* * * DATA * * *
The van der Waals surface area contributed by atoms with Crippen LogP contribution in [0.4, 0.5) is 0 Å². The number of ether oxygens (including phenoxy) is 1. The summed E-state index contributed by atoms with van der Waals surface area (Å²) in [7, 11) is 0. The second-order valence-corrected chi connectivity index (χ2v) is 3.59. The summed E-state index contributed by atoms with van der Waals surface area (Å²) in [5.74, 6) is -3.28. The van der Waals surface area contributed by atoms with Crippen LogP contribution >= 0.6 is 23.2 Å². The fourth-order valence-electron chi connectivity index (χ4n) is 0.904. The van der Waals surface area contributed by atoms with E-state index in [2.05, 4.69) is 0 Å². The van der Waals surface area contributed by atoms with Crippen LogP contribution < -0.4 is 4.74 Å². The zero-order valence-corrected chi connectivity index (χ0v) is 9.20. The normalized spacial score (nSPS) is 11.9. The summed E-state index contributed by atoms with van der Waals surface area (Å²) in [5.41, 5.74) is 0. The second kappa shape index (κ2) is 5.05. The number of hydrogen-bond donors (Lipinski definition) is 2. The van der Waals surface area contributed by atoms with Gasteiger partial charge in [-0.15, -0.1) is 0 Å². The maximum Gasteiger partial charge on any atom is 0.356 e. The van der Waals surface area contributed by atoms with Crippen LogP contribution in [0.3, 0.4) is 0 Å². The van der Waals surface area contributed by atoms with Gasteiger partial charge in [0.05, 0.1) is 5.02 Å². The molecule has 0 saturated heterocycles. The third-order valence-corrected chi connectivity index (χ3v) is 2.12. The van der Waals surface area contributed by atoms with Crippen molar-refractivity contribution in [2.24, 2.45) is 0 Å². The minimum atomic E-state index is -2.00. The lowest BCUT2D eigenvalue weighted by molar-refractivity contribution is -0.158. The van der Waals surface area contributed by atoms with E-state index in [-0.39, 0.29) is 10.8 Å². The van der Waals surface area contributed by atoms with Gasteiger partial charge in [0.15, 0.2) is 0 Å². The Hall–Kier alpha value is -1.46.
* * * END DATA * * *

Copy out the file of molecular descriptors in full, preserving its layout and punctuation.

The van der Waals surface area contributed by atoms with Crippen LogP contribution in [0.4, 0.5) is 0 Å². The number of ether oxygens (including phenoxy) is 1. The summed E-state index contributed by atoms with van der Waals surface area (Å²) in [7, 11) is 0. The second-order valence-corrected chi connectivity index (χ2v) is 3.59. The summed E-state index contributed by atoms with van der Waals surface area (Å²) in [5.74, 6) is -3.28. The van der Waals surface area contributed by atoms with Crippen LogP contribution >= 0.6 is 23.2 Å². The fourth-order valence-electron chi connectivity index (χ4n) is 0.904. The van der Waals surface area contributed by atoms with E-state index in [2.05, 4.69) is 0 Å². The van der Waals surface area contributed by atoms with Crippen LogP contribution < -0.4 is 4.74 Å². The zero-order valence-corrected chi connectivity index (χ0v) is 9.20. The normalized spacial score (nSPS) is 11.9. The summed E-state index contributed by atoms with van der Waals surface area (Å²) in [5.41, 5.74) is 0. The second kappa shape index (κ2) is 5.05. The number of hydrogen-bond donors (Lipinski definition) is 2. The van der Waals surface area contributed by atoms with Gasteiger partial charge in [-0.15, -0.1) is 0 Å². The maximum Gasteiger partial charge on any atom is 0.356 e. The van der Waals surface area contributed by atoms with Crippen LogP contribution in [0.3, 0.4) is 0 Å². The van der Waals surface area contributed by atoms with Gasteiger partial charge in [0.05, 0.1) is 5.02 Å². The molecule has 0 saturated heterocycles. The third-order valence-corrected chi connectivity index (χ3v) is 2.12. The van der Waals surface area contributed by atoms with Crippen molar-refractivity contribution in [2.24, 2.45) is 0 Å². The minimum atomic E-state index is -2.00. The lowest BCUT2D eigenvalue weighted by molar-refractivity contribution is -0.158. The van der Waals surface area contributed by atoms with E-state index in [-0.39, 0.29) is 10.8 Å². The van der Waals surface area contributed by atoms with Gasteiger partial charge in [0.15, 0.2) is 0 Å². The Hall–Kier alpha value is -1.46.